Scottish Conservative leader Douglas Ross has called for a "fair funding system" for councils as he addressed the party's annual conference.
In his speech he called for a new funding formula to make sure councils "get their fair share".
He also denounced Scotland's not proven verdict, saying it had "no place in our justice system".
The conference has been taking place virtually due to the ongoing coronavirus pandemic.
Mr Ross was introduced by former Scottish leader Ruth Davidson and outlined a number of manifesto commitments ahead of next year's Holyrood election.
The Moray MP said Scotland can have a "better 2021 and beyond" as he outlined his alternative vision for the country.
Included in his proposals were giving councils the power to set business rates-free zones to rejuvenate high streets, rebuilding local railways and delivering universal full fibre broadband across Scotland by 2027.
On justice he called for an end to the not proven verdict and called for jail time to be doubled for criminals who attack emergency workers.
He issued a commitment to stand up for those communities, villages and towns that he claimed had been "left behind" by the SNP.
Mr Ross - who only became the party's Scottish leader in August - said the Tories would be focused on "rebuilding our communities" in the aftermath of the coronavirus pandemic.
He said his party wanted to recruit 3,000 new teachers to improve education.
He also used his speech to attack the SNP on the issue of Scottish independence and its record in government.
"We are coming up with the ideas that Scotland needs after 13 years of the SNP being in power," Mr Ross said.
"While the nationalist focus is on separation, our focus is on Scotland."
Earlier Prime Minister Boris Johnson, who is currently self-isolating in London, had delivered a video message to the conference in which he sought to clarify his reported remarks about devolution being a "disaster" for Scotland.
He said he words had not been reported "entirely accurately" and that his criticism had been of the performance of devolution under the SNP rather than an attack on the general concept, which he supported.
Boris Johnson's only having to clarify his commitment to Scottish devolution because he was quoted telling MPs it was a "disaster" and the biggest mistake of prime minister, Tony Blair.
Those comments infuriated many Scottish Tories who have worked hard to overcome their party's anti-devolution history to become the main opposition party at Holyrood.
The last thing they needed - in the week of their party conference, with Scottish Parliament elections six months away - was Boris Johnson casting doubt on their credentials.
Rather than roll back devolution, the Scottish Tory leader, Douglas Ross, wants it extended beyond Holyrood, with more power and a guaranteed funding share for Scottish councils.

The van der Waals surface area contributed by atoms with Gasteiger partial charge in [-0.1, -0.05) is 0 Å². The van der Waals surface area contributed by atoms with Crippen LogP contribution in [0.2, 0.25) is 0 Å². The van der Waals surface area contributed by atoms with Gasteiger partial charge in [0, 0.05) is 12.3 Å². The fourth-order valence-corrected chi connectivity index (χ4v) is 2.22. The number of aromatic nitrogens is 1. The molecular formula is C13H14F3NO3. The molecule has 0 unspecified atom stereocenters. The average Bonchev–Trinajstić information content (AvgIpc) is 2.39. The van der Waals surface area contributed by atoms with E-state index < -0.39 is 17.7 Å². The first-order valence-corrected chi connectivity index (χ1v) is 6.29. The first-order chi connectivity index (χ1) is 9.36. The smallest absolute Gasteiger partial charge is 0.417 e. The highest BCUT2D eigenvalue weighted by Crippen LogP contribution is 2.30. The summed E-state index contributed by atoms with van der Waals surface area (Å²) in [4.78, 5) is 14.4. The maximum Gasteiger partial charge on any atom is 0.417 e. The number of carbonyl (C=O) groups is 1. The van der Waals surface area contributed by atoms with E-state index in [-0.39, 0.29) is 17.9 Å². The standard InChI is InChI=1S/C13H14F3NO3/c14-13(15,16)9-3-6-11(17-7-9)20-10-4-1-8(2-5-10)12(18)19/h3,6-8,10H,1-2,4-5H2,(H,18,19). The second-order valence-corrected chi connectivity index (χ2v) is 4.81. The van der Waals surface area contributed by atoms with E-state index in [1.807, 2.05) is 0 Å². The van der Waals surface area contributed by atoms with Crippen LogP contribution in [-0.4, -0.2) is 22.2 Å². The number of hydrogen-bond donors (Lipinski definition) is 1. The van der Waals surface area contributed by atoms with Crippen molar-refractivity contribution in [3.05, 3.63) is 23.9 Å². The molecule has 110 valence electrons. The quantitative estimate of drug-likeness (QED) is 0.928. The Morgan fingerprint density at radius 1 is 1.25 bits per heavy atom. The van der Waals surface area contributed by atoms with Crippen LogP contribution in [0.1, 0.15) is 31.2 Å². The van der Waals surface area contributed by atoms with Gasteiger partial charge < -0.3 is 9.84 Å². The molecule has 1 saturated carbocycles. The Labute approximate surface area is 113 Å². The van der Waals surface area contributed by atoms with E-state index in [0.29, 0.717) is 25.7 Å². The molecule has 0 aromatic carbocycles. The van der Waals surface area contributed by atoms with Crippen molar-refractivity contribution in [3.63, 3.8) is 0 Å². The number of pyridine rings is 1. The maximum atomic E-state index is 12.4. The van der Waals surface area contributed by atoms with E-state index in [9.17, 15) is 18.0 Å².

It is ironic that at the conference where Mr Ross set out his proposals for greater devolution within Scotland that his UK leader should have to make clear that he still backs devolution of power to Scotland from Westminster.
After the Scottish Conservatives won a record 31 MSPs in the 2016 Scottish elections, helping deny the SNP a majority at Holyrood, Mr Ross said he wanted to take his party to "new heights in next year's Scottish Parliament election".
He criticised the Scottish government for "constantly" complaining to the UK government about cash and powers at the same time as they had "shamelessly grabbed both from local government for years".
Mr Ross said: "From 2007 to 2019, the SNP government's budget increased by 16% but the grant they gave to councils increased by less than half of this, 7%, over the same period.
"This matters, because it means money taken away from local services like schools, roads and housing."
He said: "Why should the SNP be able to raid our council budgets on a whim?
"To put an end to this, the Scottish Conservatives will bring forward legislation in the next parliament to enshrine fair funding for councils in law. Ensuring that local government is entitled to a set proportion of the Scottish government budget each year."
He stressed: "Rebuilding our communities must start by ensuring that our councils have the necessary resources to properly deliver local services."
Earlier in the day, Scottish Secretary Alister Jack had praised Boris Johnson as a "wholehearted supporter of devolution".
Mr Jack said the UK government was "putting the Union at the heart of everything we do".
The Scottish Secretary said it was Nicola Sturgeon's SNP which "opposes devolution", as he made clear the UK government expects the party to honour the "promise" made in 2014 that the independence referendum would be a "once-in-a-generation" event.